We’ll oppose Charlton Athletic leaving Greenwich, council leader says as EFL warns club

The Valley
The Valley is owned by Roland Duchâtelet, but the club is not

Greenwich Council says it will oppose any attempt to move Charlton Athletic out of the borough as the club’s future hangs in the balance following its relegation from the Championship last week.

Supporters had rejoiced last October when the Belgian electronics magnate Roland Duchâtelet sold the club after five turbulent years to a group called East Street Investments (ESI). But promises that the new owners would invest in the side were not followed through – wrecking hopes it would stay in football’s second tier – and ESI collapsed into acrimony last March, with leading figures Matt Southall and Tahnoon Nimer trading insults on social media.

To make matters worse, Duchâtelet – apparently attempting to recoup the millions he lost during his time in charge – has held onto The Valley and the club’s training ground at Sparrows Lane in New Eltham. Last month, the club claimed ESI had been sold to Manchester-based businessman Paul Elliott, but that deal has yet to be ratified by the English Football League.

Tonight, the EFL confirmed it had not received sufficient information to approve the takeover. “The club is aware of the consequences of not meeting those requirements,” the EFL said, effectively warning Elliott and his lawyer Chris Farnell, who sits on the ESI board, that the club risks expulsion from the league.

Last year, a similar situation led to Bury being expelled from the league. Farnell was also Bury’s lawyer. The Charlton Athletic Supporters Trust has warned the club could be thrown out of the league in less than seven weeks.

Last week, the Eltham MP Clive Efford told the House of Commons that the situation was “undermining the future of the club”. Both he and the Greenwich & Woolwich MP Matt Pennycook have written to the EFL to demand action.

Supporters fear The Valley could be redeveloped, but Greenwich Council leader Danny Thorpe has told The Charlton Champion the authority wants to see the club remain.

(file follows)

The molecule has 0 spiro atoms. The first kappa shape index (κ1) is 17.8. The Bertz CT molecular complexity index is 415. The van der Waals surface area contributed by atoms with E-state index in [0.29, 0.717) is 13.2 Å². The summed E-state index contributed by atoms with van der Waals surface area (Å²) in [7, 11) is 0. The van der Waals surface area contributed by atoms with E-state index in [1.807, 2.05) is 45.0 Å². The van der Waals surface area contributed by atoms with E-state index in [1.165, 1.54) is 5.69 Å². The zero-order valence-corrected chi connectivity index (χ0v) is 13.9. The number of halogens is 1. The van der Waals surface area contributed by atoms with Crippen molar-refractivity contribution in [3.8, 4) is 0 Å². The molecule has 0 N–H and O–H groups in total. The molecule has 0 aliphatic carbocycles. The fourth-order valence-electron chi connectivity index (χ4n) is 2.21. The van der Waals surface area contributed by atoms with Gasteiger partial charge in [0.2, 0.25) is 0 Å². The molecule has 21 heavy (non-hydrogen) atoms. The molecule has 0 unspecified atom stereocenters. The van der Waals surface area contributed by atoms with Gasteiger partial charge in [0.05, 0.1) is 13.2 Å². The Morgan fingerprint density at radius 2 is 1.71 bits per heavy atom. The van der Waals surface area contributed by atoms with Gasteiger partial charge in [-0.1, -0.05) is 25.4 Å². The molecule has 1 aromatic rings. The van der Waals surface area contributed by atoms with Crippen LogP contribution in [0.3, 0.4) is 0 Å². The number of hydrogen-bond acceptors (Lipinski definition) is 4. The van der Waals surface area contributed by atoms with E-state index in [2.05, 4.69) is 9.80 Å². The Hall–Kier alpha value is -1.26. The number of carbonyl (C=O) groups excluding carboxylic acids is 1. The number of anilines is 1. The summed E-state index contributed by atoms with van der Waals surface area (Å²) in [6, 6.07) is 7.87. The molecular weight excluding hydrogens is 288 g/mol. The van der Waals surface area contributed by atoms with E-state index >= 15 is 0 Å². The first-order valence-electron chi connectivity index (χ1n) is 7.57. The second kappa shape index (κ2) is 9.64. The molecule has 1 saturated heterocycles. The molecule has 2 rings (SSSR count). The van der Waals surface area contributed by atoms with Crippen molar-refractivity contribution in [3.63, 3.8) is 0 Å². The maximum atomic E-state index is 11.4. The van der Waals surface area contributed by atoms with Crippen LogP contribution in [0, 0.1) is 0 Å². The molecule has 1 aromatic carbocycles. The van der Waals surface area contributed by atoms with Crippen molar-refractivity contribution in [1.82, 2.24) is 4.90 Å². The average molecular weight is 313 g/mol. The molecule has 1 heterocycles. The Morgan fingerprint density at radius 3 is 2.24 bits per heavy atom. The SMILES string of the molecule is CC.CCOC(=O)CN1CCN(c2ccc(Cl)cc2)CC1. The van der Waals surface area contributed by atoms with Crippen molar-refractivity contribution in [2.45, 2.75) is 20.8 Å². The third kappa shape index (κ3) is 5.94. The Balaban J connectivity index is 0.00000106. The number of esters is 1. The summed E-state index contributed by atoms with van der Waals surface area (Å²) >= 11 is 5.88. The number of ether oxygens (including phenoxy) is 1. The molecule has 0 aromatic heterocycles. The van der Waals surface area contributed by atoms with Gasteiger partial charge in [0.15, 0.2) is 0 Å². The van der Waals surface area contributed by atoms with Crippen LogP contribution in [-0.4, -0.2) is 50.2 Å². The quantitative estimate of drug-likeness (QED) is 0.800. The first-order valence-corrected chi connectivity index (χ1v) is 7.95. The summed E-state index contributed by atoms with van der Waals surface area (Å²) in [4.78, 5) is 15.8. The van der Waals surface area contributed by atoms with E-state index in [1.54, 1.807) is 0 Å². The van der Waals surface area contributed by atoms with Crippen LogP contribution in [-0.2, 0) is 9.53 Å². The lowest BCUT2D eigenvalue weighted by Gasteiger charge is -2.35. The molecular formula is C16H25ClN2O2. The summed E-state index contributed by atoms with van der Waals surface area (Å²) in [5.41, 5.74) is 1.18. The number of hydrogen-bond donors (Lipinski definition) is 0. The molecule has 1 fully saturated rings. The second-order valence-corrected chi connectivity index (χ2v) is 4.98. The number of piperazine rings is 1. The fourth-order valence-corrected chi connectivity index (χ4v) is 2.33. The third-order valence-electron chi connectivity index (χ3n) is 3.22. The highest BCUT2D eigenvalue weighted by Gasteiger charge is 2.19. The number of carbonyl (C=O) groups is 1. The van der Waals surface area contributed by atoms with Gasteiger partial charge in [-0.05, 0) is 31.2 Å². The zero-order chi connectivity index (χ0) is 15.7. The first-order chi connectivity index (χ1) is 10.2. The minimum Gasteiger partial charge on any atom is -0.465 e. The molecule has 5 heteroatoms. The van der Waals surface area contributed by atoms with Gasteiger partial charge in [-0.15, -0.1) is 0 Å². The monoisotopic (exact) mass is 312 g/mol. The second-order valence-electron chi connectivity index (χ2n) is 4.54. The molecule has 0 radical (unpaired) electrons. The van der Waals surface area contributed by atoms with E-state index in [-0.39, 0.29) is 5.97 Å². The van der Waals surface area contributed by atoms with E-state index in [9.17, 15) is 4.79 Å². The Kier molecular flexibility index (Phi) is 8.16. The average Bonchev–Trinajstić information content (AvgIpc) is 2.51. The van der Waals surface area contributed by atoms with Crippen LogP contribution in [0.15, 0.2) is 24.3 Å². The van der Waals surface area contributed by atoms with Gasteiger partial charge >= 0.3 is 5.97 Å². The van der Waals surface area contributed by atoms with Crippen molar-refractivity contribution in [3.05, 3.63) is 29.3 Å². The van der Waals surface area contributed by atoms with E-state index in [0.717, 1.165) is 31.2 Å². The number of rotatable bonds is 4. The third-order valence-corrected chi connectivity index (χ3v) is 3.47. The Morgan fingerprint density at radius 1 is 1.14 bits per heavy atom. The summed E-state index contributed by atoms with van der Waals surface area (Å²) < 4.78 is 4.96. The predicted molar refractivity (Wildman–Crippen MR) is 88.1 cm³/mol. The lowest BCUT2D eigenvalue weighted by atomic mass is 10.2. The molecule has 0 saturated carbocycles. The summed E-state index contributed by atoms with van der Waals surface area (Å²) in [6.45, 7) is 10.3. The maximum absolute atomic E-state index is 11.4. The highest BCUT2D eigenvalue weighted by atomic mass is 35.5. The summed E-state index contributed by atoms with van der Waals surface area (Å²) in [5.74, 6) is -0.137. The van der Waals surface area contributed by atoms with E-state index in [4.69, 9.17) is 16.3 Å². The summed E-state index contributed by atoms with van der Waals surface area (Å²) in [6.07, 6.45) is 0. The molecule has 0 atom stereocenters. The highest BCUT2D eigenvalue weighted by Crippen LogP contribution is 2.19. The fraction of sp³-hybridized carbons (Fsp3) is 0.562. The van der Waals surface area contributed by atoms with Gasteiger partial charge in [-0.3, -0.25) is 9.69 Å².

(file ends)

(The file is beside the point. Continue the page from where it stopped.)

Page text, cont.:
“Generations of Greenwich residents have supported Charlton Athletic and they would have been devastated by their relegation last week. The council has very close ties to the club, especially its Community Trust which has worked with us to coordinate over 1,000 volunteers to deliver food and other vital support to residents during the coronavirus pandemic,” he said.

“I wrote to Mr Duchâtelet two years ago when there were protests about his ownership and had hoped that winning promotion last year and new ownership would bring about some stability to the club. Sadly that hasn’t happened, and relegation could make things even worse.

“The stadium and training ground sites are designated for specific uses and we would not be interested in any proposals that involved a change of use. Charlton Athletic belongs in the Royal Borough of Greenwich and we will oppose anything that could lead to them being moved out of the borough.”

While The Valley is generally thought to be a difficult site to build on – a large sewer runs underneath it and road access is limited – fans have feared development proposals for many years. Duchâtelet’s predecessors as owners, Michael Slater and Tony Jimenez, had explored the idea of moving to Greenwich Peninsula and striking a deal to have The Valley used for social housing, a court case in 2017 revealed.

Further back, a separation in the ownership of club and ground led to Charlton leaving The Valley in 1985 for Crystal Palace’s ground at Selhurst Park, leading to a damaging seven-year exile from the area. Greenwich planning policies designate it as “community open space”.

However, there is also concern at Woolwich Town Hall about the fate of Sparrows Lane. While it is designated as Metropolitan Open Land – giving it one of the strongest protections against development – councillors fear a planning inspector could still allow building there.

A Premier League side as recently as 2007, Charlton were relegated back to League One last week after a 4-0 defeat at league champions Leeds United. Fans fear the relegation and off-field drama will lead to the departure of manager Lee Bowyer as well as several key players.

The club said tonight: “Getting the change of ownership approved is the top priority of everyone at the club and there is no delay on the part of the club.

“The club will be in touch with the league on Tuesday morning with aim of getting this process concluded.”


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